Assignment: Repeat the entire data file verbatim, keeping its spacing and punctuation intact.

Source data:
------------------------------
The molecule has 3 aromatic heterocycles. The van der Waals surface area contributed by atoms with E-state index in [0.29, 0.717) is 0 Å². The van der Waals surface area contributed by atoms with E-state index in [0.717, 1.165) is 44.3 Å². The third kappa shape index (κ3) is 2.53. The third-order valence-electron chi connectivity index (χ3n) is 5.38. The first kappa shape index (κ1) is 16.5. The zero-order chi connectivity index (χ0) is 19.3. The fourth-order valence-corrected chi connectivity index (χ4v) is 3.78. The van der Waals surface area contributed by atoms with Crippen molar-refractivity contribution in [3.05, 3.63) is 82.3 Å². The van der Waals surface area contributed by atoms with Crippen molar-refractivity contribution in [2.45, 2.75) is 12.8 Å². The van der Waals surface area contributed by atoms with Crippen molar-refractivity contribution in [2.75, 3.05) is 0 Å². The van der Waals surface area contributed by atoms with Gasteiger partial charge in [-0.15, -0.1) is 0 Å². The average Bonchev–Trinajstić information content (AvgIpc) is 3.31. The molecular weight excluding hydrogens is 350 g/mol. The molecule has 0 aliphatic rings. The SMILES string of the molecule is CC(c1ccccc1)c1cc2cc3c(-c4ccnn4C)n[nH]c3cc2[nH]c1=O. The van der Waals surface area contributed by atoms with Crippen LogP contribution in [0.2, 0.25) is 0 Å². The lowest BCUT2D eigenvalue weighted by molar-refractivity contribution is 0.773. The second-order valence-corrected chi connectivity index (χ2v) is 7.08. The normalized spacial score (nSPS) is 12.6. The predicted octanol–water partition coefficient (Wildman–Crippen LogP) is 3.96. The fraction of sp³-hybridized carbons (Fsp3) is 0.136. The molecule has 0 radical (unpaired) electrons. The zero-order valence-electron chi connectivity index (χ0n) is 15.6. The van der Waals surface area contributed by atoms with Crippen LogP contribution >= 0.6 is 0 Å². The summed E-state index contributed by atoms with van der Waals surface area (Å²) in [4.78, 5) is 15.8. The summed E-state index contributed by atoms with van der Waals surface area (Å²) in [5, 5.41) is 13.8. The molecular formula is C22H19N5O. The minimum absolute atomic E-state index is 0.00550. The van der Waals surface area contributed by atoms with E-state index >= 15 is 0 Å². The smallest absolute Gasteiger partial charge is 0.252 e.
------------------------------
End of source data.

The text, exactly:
The molecule has 3 aromatic heterocycles. The van der Waals surface area contributed by atoms with E-state index in [0.29, 0.717) is 0 Å². The van der Waals surface area contributed by atoms with E-state index in [0.717, 1.165) is 44.3 Å². The third kappa shape index (κ3) is 2.53. The third-order valence-electron chi connectivity index (χ3n) is 5.38. The first kappa shape index (κ1) is 16.5. The zero-order chi connectivity index (χ0) is 19.3. The fourth-order valence-corrected chi connectivity index (χ4v) is 3.78. The van der Waals surface area contributed by atoms with Crippen molar-refractivity contribution in [3.05, 3.63) is 82.3 Å². The van der Waals surface area contributed by atoms with Crippen molar-refractivity contribution in [2.45, 2.75) is 12.8 Å². The van der Waals surface area contributed by atoms with Crippen molar-refractivity contribution in [2.75, 3.05) is 0 Å². The van der Waals surface area contributed by atoms with Gasteiger partial charge in [-0.15, -0.1) is 0 Å². The average Bonchev–Trinajstić information content (AvgIpc) is 3.31. The molecular weight excluding hydrogens is 350 g/mol. The molecule has 0 aliphatic rings. The SMILES string of the molecule is CC(c1ccccc1)c1cc2cc3c(-c4ccnn4C)n[nH]c3cc2[nH]c1=O. The van der Waals surface area contributed by atoms with Crippen LogP contribution in [0.2, 0.25) is 0 Å². The lowest BCUT2D eigenvalue weighted by molar-refractivity contribution is 0.773. The second-order valence-corrected chi connectivity index (χ2v) is 7.08. The normalized spacial score (nSPS) is 12.6. The predicted octanol–water partition coefficient (Wildman–Crippen LogP) is 3.96. The fraction of sp³-hybridized carbons (Fsp3) is 0.136. The molecule has 0 radical (unpaired) electrons. The zero-order valence-electron chi connectivity index (χ0n) is 15.6. The van der Waals surface area contributed by atoms with Crippen LogP contribution >= 0.6 is 0 Å². The summed E-state index contributed by atoms with van der Waals surface area (Å²) in [4.78, 5) is 15.8. The summed E-state index contributed by atoms with van der Waals surface area (Å²) in [5, 5.41) is 13.8. The molecular formula is C22H19N5O. The minimum absolute atomic E-state index is 0.00550. The van der Waals surface area contributed by atoms with E-state index >= 15 is 0 Å². The smallest absolute Gasteiger partial charge is 0.252 e.